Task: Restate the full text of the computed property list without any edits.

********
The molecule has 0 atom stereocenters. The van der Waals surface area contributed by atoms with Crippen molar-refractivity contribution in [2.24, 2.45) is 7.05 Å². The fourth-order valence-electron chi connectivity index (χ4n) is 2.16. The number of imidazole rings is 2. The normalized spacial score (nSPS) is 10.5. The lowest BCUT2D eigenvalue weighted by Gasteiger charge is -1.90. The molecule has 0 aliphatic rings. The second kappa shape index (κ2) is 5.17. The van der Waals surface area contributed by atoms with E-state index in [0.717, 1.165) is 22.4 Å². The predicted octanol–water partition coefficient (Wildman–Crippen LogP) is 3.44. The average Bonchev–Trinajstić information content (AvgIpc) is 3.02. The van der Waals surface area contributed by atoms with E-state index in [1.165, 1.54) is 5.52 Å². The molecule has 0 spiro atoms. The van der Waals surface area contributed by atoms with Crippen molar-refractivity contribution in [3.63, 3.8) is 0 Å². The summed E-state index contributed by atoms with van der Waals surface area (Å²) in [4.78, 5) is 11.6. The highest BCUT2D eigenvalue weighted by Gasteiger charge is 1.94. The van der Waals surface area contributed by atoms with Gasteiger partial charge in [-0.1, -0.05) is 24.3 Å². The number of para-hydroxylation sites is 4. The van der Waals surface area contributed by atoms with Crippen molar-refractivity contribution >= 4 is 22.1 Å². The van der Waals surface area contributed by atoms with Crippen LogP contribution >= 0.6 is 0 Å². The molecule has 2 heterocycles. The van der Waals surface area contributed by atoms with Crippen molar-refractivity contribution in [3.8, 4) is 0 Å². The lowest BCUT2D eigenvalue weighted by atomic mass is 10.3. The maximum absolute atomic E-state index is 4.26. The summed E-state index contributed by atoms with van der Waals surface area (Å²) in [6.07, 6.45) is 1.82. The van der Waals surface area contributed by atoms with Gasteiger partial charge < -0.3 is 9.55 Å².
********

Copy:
The molecule has 0 atom stereocenters. The van der Waals surface area contributed by atoms with Crippen molar-refractivity contribution in [2.24, 2.45) is 7.05 Å². The fourth-order valence-electron chi connectivity index (χ4n) is 2.16. The number of imidazole rings is 2. The normalized spacial score (nSPS) is 10.5. The lowest BCUT2D eigenvalue weighted by Gasteiger charge is -1.90. The molecule has 0 aliphatic rings. The second kappa shape index (κ2) is 5.17. The van der Waals surface area contributed by atoms with E-state index in [0.717, 1.165) is 22.4 Å². The predicted octanol–water partition coefficient (Wildman–Crippen LogP) is 3.44. The average Bonchev–Trinajstić information content (AvgIpc) is 3.02. The van der Waals surface area contributed by atoms with E-state index in [1.165, 1.54) is 5.52 Å². The molecule has 0 spiro atoms. The van der Waals surface area contributed by atoms with Crippen molar-refractivity contribution in [3.63, 3.8) is 0 Å². The summed E-state index contributed by atoms with van der Waals surface area (Å²) in [4.78, 5) is 11.6. The highest BCUT2D eigenvalue weighted by Gasteiger charge is 1.94. The van der Waals surface area contributed by atoms with Gasteiger partial charge in [-0.1, -0.05) is 24.3 Å². The number of para-hydroxylation sites is 4. The van der Waals surface area contributed by atoms with Crippen molar-refractivity contribution >= 4 is 22.1 Å². The van der Waals surface area contributed by atoms with Crippen LogP contribution >= 0.6 is 0 Å². The molecule has 2 heterocycles. The van der Waals surface area contributed by atoms with Crippen molar-refractivity contribution in [3.8, 4) is 0 Å². The lowest BCUT2D eigenvalue weighted by atomic mass is 10.3. The maximum absolute atomic E-state index is 4.26. The summed E-state index contributed by atoms with van der Waals surface area (Å²) in [6.07, 6.45) is 1.82. The van der Waals surface area contributed by atoms with Gasteiger partial charge < -0.3 is 9.55 Å².